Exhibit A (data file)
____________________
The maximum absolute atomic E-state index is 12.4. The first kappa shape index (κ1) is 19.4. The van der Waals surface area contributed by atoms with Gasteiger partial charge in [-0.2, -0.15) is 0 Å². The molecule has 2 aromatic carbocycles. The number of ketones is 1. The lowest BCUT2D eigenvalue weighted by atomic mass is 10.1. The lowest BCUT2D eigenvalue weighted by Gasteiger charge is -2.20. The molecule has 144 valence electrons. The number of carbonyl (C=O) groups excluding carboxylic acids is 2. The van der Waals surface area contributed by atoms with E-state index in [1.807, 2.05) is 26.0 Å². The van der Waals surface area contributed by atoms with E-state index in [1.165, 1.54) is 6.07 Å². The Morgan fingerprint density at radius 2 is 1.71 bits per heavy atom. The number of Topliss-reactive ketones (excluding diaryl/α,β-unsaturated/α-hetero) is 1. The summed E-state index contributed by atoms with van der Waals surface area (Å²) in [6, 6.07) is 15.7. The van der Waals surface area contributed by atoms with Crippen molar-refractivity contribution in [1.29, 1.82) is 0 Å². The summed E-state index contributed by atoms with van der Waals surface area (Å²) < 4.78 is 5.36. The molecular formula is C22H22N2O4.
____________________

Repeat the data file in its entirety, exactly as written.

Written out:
The maximum absolute atomic E-state index is 12.4. The first kappa shape index (κ1) is 19.4. The van der Waals surface area contributed by atoms with Gasteiger partial charge in [-0.2, -0.15) is 0 Å². The molecule has 2 aromatic carbocycles. The number of ketones is 1. The lowest BCUT2D eigenvalue weighted by atomic mass is 10.1. The lowest BCUT2D eigenvalue weighted by Gasteiger charge is -2.20. The molecule has 144 valence electrons. The number of carbonyl (C=O) groups excluding carboxylic acids is 2. The van der Waals surface area contributed by atoms with E-state index in [1.807, 2.05) is 26.0 Å². The van der Waals surface area contributed by atoms with E-state index in [1.165, 1.54) is 6.07 Å². The Morgan fingerprint density at radius 2 is 1.71 bits per heavy atom. The number of Topliss-reactive ketones (excluding diaryl/α,β-unsaturated/α-hetero) is 1. The summed E-state index contributed by atoms with van der Waals surface area (Å²) in [6, 6.07) is 15.7. The van der Waals surface area contributed by atoms with Crippen molar-refractivity contribution in [1.29, 1.82) is 0 Å². The summed E-state index contributed by atoms with van der Waals surface area (Å²) < 4.78 is 5.36. The molecular formula is C22H22N2O4.